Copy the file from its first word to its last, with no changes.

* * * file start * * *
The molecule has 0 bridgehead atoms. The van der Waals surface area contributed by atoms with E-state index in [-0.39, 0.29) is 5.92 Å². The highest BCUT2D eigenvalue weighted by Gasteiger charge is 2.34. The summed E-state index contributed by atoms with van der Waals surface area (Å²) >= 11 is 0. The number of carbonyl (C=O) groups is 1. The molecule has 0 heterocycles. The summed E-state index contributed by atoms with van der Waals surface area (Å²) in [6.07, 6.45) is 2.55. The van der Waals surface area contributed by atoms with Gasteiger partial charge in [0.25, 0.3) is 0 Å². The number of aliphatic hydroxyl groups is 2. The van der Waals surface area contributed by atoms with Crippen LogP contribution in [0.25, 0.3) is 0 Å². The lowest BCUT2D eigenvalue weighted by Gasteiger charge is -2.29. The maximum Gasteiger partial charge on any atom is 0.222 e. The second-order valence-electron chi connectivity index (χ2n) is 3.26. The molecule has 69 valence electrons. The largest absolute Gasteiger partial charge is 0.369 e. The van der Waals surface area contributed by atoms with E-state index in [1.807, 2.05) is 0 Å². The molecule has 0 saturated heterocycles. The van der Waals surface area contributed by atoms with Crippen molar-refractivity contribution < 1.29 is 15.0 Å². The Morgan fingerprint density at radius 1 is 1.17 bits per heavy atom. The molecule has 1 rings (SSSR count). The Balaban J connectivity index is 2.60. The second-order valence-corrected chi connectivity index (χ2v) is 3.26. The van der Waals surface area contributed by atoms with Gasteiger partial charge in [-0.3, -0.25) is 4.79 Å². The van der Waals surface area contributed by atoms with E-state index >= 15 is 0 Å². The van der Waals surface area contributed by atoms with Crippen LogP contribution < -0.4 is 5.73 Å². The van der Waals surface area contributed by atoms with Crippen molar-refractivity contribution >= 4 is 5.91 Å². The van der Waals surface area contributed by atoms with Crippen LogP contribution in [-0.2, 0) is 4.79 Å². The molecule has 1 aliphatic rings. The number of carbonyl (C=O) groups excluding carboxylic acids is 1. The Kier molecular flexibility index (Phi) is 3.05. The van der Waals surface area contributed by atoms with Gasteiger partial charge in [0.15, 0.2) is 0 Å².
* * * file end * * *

The molecule has 0 bridgehead atoms. The van der Waals surface area contributed by atoms with E-state index in [-0.39, 0.29) is 5.92 Å². The highest BCUT2D eigenvalue weighted by Gasteiger charge is 2.34. The summed E-state index contributed by atoms with van der Waals surface area (Å²) >= 11 is 0. The number of carbonyl (C=O) groups is 1. The molecule has 0 heterocycles. The summed E-state index contributed by atoms with van der Waals surface area (Å²) in [6.07, 6.45) is 2.55. The van der Waals surface area contributed by atoms with Gasteiger partial charge in [0.25, 0.3) is 0 Å². The number of aliphatic hydroxyl groups is 2. The van der Waals surface area contributed by atoms with Crippen LogP contribution in [0.25, 0.3) is 0 Å². The lowest BCUT2D eigenvalue weighted by Gasteiger charge is -2.29. The maximum Gasteiger partial charge on any atom is 0.222 e. The second-order valence-electron chi connectivity index (χ2n) is 3.26. The molecule has 69 valence electrons. The largest absolute Gasteiger partial charge is 0.369 e. The van der Waals surface area contributed by atoms with E-state index in [1.807, 2.05) is 0 Å². The molecule has 0 saturated heterocycles. The van der Waals surface area contributed by atoms with Crippen molar-refractivity contribution < 1.29 is 15.0 Å². The Morgan fingerprint density at radius 1 is 1.17 bits per heavy atom. The molecule has 1 rings (SSSR count). The Balaban J connectivity index is 2.60. The second-order valence-corrected chi connectivity index (χ2v) is 3.26. The van der Waals surface area contributed by atoms with Gasteiger partial charge in [-0.3, -0.25) is 4.79 Å². The van der Waals surface area contributed by atoms with E-state index >= 15 is 0 Å². The van der Waals surface area contributed by atoms with Crippen LogP contribution < -0.4 is 5.73 Å². The van der Waals surface area contributed by atoms with Crippen molar-refractivity contribution >= 4 is 5.91 Å². The van der Waals surface area contributed by atoms with Crippen LogP contribution in [-0.2, 0) is 4.79 Å². The molecule has 1 aliphatic rings. The number of carbonyl (C=O) groups excluding carboxylic acids is 1. The Kier molecular flexibility index (Phi) is 3.05. The van der Waals surface area contributed by atoms with Gasteiger partial charge in [0.15, 0.2) is 0 Å².